Thursday, October 2, 2014

A plaintiff in a lawsuit against the IRS – a suit that has nothing to do with the political discrimination scandal – is alleging that the tax enforcement agency destroyed electronic documents in a variety of formats to cover its demands for unpaid taxes the plaintiff says it does not owe.

NetJets, an Ohio-based Berkshire Hathaway subsidiary specializing in jet rental and timeshare ownership of private aircraft, sued the IRS in 2011 for relief after claiming it overpaid more than $600 million in ticket taxes that apply to the commercial carrier category – but not to private plane owners who travel in their fractionally-owned planes.

According to The Columbus Dispatch, the government countersued NetJets for failing to “pay its federal tax liabilities…in full.”

“Congress amended the tax code in 2012, clarifying that the ticket tax does not apply to operators such as NetJets, whose customers buy fractional ownership in planes operated and maintained by NetJets,” the Dispatch reported Wednesday.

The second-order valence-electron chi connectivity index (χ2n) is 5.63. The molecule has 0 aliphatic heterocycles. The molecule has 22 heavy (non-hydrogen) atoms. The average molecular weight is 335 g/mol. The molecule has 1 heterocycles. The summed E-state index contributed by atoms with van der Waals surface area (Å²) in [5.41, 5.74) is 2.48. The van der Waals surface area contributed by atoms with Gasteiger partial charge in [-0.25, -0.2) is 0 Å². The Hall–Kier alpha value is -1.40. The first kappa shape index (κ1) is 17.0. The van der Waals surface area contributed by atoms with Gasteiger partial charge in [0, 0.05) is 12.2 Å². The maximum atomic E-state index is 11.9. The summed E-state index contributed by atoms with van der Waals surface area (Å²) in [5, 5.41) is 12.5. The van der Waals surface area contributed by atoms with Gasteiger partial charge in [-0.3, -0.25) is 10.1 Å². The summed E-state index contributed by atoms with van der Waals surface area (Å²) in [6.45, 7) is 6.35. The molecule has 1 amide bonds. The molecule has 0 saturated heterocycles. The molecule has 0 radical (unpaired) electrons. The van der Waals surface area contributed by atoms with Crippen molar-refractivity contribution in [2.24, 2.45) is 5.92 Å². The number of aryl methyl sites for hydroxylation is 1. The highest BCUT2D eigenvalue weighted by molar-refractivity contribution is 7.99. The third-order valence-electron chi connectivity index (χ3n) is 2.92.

NetJets alleged in a recent filing that important evidence in the case stored on three IRS employees’ computers had been completely erased, “including the computer of ‘an excise-tax policy manager and a key decision maker regarding the application of the section 4261 ticket tax to whole and fractional aircraft-management companies,’” the Dispatch reported.

That data, the filing alleges, included emails “and other electronic documents that the Government was required to produce” – data that NetJets claims would demonstrate the company’s compliance with the tax code.

On its face, this allegation has nothing to do with partisan political bullying and everything to do with squeezing dollars out of U.S.-based businesses and their customers. If the IRS is guilty of destroying data to cover its partisan political machinations, is it far-fetched to imagine the agency wouldn’t also go to similar lengths to preserve its ability to overreach its enforcement authority?

1 comment:

  1. The issue in the NetJets suit has been adjudicated in favor of the IRS position in numerous cases, including one that was brought by NetJets' predecessor in the 1990s. The government prevailed in both the trial court and the appellate court. Now NetJets is trying to get a different outcome by challenging the same tax using the same (previously unsuccessful) legal arguments in a different court.

    So it's puzzling that you conclude that the IRS is overreaching its enforcement powers. When the IRS has won this issue in the courts for nearly 20 years, what possible basis do you have for your statement?

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